Writing Secrets: No resolutions, please. Here’s what to do instead.
Let’s rather fix our writing intentions for the year. Intentions are slightly different. They’re not as strict. Resolutions are the bullies on the playground.
Intentions aren’t bossy – they’re our guides. We do need them, though, if this is to be a writing year.
That’s the thing about writing: it’s too easy for our practice, and our creativity, to slip beneath the mountain of busy-work we fill our lives with. And we do need a creative existence – if only for our mental and emotional health.
We need to squeeze that other dimension into our lives if we are to achieve true happiness. We need time to day-dream, a chance to exercise our creative muscles.
Many people attend our creative writing courses, not because they necessarily want to write the next Man Booker winner. They simply want to find their lost ability to imagine. They’ve spent their lives in corporate jobs or tearing themselves in half trying to please bosses and family. In the process, they’ve allowed something important to disappear from their lives.
So, yes, let’s set our writing intentions for the year. But please, please, I beg of you, let them be realistic, lest they make you feel as bad about yourself as last year’s gym membership.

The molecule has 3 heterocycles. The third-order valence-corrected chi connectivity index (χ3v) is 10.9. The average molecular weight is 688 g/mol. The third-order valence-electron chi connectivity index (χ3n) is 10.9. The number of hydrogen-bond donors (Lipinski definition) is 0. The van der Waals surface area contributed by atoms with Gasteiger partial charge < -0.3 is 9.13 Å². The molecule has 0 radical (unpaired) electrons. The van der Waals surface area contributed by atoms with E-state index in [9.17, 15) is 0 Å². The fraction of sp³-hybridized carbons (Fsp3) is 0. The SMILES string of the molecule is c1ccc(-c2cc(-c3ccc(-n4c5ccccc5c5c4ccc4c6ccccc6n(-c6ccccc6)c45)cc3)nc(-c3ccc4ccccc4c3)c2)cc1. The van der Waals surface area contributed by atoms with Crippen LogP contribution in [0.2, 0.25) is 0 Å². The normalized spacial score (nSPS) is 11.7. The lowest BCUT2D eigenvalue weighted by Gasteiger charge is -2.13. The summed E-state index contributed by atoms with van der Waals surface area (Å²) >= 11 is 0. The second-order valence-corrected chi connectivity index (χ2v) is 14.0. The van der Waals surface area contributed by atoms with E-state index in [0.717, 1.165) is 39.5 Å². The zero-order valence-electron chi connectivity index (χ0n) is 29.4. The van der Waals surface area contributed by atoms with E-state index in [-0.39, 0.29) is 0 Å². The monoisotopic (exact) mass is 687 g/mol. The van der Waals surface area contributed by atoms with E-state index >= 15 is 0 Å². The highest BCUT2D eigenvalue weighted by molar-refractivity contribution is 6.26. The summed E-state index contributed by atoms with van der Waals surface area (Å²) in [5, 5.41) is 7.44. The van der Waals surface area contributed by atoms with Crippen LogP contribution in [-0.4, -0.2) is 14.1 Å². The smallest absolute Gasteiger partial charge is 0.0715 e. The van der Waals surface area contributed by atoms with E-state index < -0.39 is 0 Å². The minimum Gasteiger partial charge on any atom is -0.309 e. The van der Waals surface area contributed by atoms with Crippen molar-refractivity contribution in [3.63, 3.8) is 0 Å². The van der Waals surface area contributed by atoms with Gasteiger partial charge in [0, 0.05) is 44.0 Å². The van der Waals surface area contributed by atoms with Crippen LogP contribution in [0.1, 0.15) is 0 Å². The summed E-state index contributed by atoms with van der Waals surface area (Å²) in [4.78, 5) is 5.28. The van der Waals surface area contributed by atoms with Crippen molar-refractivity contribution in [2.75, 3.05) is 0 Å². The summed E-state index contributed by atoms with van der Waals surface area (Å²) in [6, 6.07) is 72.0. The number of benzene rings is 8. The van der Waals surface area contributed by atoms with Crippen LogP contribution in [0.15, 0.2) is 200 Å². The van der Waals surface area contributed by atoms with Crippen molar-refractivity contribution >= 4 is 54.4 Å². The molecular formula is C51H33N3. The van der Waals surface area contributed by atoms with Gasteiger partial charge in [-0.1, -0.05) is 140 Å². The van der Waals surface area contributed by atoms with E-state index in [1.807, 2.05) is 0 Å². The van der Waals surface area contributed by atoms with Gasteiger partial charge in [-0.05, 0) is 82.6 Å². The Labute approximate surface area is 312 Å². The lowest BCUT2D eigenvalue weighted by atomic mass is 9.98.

Let’s be honest: will you seriously manage to write between 4 and 5.30 each morning?
For a start, make them even more than manageable. Then, when you exceed your expectations, you’ll feel really good about yourself. Writing is largely about discipline and if you can entrench that discipline in your life, it will start to become second nature.
What you don’t want to do is make a resolution like: Write War and Peace for the modern times. Or even, write that book you’ve been meaning to. It’s too large and threatening.
Why do people do that with writing? People are likely to say: this is the year I’m going to take art lessons. They don’t say: this is the year I’m going to have a solo exhibition.
Decide rather to develop your characters. Or, if you’re not at all sure where to start, take a writing course. Sign up for a workshop. It’ll get you writing, entrench a discipline, and the ideas will flow from there.
If you’re busy on a project, but you feel stuck, set yourself the task of writing three great sentences. Don’t snort. Even one good sentence is better than none at all, and once you’ve written three, you may find that it starts to flow. It may be slow as treacle, but if you write four good sentences, you’ll feel great about yourself.
Perhaps, realistically, you’re not going to rise at 4am. But could you squeeze in a couple of hours on Saturdays and Sundays?
Set yourself a manageable target that fits in with your lifestyle and obligations. Success is good for the soul.
Read Richard’s latest blog: ‘Monday Motivation: Give yourself a flamboyant writerly festive season gift‘
Online Creative Writing Course: Start 11 February
Power of Writing introductory writing course: Start 7 January